A 77-year-old motorcyclist recently died in a Maine motorcycle accident in Greene, after colliding with a pickup truck.
Maine State Police report the pickup truck driver pulled out of a parking lot onto the road – and directly into the path of the motorcyclist. The truck was reportedly driven by a 40-year-old man who was transported to a hospital for treatment of minor injuries. There was no mention in news reports of a potential civil action for wrongful death, but that could be within the realm of possibility, assuming survivors of the victim have standing to bring such an action under Maine’s wrongful death statute.
The motorcycle accident underscores the risk of serious injury and death to older motorcyclists – the fastest-growing group on two wheels.
One study revealed bikers over the age of 60 were three times more likely to be seriously injured in a car accident as compared to their younger counterparts. Part of the reason this is a major concern is because motorcycles are rapidly gaining popularity among older people.
Injuries to older riders tend to be more severe than what we see for younger riders, and they are more likely to suffer death. This is generally not because they are poor operators, but because they are more frail, less likely to bounce back after a serious crash.
Back in 1990, only about one in 10 motorcyclists were over the age of 50. However, as baby boomers have continued to age, that figure rose to one in every four motorcyclists by 2003. And between 2000 and 2006, the crash rate of motorcyclists over 65 rose 145 percent.
Today, older motorcyclists account for more than half of all motorcycle accident fatalities, with 55 percent being over the age of 40. The National Highway Traffic Safety Administration reports that while overall motorcycle deaths have risen by three percent in recent years, motorcycle deaths among those 40-and-older rose by 17 percent.
Common motorcyclist injuries include:
Older riders were more susceptible to chest injuries and injuries to the rib cage, as well as internal organ damage and injuries to the brain. Older bikers with injuries to their head and chest tend to have the lowest rates of survival. Furthermore, riders who are older may have a higher risk of complications due to pre-existing disease or illness or susceptibility to hospital-acquired infections.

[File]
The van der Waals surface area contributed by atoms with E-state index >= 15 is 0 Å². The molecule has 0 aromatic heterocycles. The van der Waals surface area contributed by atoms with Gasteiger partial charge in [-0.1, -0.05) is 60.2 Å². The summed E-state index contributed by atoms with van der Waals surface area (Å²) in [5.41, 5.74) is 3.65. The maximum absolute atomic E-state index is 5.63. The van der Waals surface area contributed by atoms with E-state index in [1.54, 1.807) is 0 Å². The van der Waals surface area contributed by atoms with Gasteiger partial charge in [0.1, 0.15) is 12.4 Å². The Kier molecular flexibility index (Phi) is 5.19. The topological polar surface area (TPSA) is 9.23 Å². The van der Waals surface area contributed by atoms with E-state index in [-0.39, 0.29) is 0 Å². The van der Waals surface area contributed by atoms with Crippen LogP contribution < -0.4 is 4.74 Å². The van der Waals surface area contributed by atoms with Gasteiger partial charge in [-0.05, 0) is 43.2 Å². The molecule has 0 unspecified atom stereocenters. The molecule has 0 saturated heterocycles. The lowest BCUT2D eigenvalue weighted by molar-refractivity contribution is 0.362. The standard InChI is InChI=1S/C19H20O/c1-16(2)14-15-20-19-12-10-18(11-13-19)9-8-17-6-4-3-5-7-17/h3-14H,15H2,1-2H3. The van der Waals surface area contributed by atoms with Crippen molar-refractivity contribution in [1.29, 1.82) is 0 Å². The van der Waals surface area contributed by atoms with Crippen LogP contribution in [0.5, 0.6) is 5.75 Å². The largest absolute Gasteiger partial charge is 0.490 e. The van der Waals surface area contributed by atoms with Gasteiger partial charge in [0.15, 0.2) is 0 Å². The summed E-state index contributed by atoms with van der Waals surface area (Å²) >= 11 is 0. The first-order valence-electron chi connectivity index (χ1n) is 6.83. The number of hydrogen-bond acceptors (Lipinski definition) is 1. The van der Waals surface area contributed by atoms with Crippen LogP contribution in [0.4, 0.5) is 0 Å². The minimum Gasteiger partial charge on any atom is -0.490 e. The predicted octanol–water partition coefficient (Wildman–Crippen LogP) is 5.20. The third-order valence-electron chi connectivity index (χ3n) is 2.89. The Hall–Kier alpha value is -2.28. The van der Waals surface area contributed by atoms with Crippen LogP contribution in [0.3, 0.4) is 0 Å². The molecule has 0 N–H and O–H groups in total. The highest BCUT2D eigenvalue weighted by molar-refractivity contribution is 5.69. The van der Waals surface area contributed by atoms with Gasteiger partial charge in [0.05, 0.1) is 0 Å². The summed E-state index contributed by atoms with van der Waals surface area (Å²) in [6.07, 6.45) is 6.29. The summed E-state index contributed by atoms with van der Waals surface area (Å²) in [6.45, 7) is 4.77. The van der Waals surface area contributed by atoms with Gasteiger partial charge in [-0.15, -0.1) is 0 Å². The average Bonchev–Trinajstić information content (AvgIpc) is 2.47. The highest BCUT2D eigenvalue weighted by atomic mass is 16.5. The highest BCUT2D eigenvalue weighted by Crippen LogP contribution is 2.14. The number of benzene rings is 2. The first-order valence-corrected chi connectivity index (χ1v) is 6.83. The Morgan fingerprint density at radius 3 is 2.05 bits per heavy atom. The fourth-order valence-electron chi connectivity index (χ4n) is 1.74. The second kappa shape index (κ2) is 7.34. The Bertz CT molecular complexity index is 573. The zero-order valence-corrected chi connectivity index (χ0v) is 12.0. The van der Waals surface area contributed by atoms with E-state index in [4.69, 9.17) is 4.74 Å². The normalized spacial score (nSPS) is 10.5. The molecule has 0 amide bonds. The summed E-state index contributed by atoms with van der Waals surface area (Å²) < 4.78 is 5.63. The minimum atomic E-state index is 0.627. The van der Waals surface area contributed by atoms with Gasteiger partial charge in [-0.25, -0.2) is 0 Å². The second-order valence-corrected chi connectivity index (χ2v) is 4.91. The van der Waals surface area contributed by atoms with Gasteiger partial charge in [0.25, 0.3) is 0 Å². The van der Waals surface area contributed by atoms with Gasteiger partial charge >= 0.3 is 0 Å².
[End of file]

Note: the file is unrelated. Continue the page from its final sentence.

Over-60 riders have a higher likelihood of poor vision and slowed reaction time. Additionally, many older riders tend to favor larger, bulkier bikes, and these have a greater tendency of rolling over in a crash. A rollover on a motorcycle is extremely dangerous, and there is a high likelihood of suffering serious injuries.
Study authors called for increased training of older motorcyclists, particularly those who may be just starting out or becoming re-acquainted with riding after years without a motorcycle.
The NHTSA reports nearly 5,000 people died of motorcycle accidents just in 2015 alone, and another 88,000 people were injured.
As of last year, motorcyclists were nearly 30 times more likely than occupants of passenger cars to die in a collision and almost five times more likely to suffer a serious injury in a motorcycle accident.
The Federal Highway Administration reports there are nearly nine million motorcycles registered in the U.S. – a figure that has been growing steadily over the last several years.
If you are injured or a loved one was killed in a Bangor motorcycle accident, let us help you navigate your legal options.
If you are a victim of a Bangor motorcycle accident, contact Peter Thompson & Associates at 1-800-490-5218 for a confidential consultation to discuss your rights.
Turner man dies after his motorcycle collides with truck, Sept. 3, 2017, By Judy Harrison, Bangor Daily News
More Blog Entries:
Maine Distracted Driving Bill Gets Lawmaker Approval, July 12, 2017, Bangor Motorcycle Accident Lawyer Blog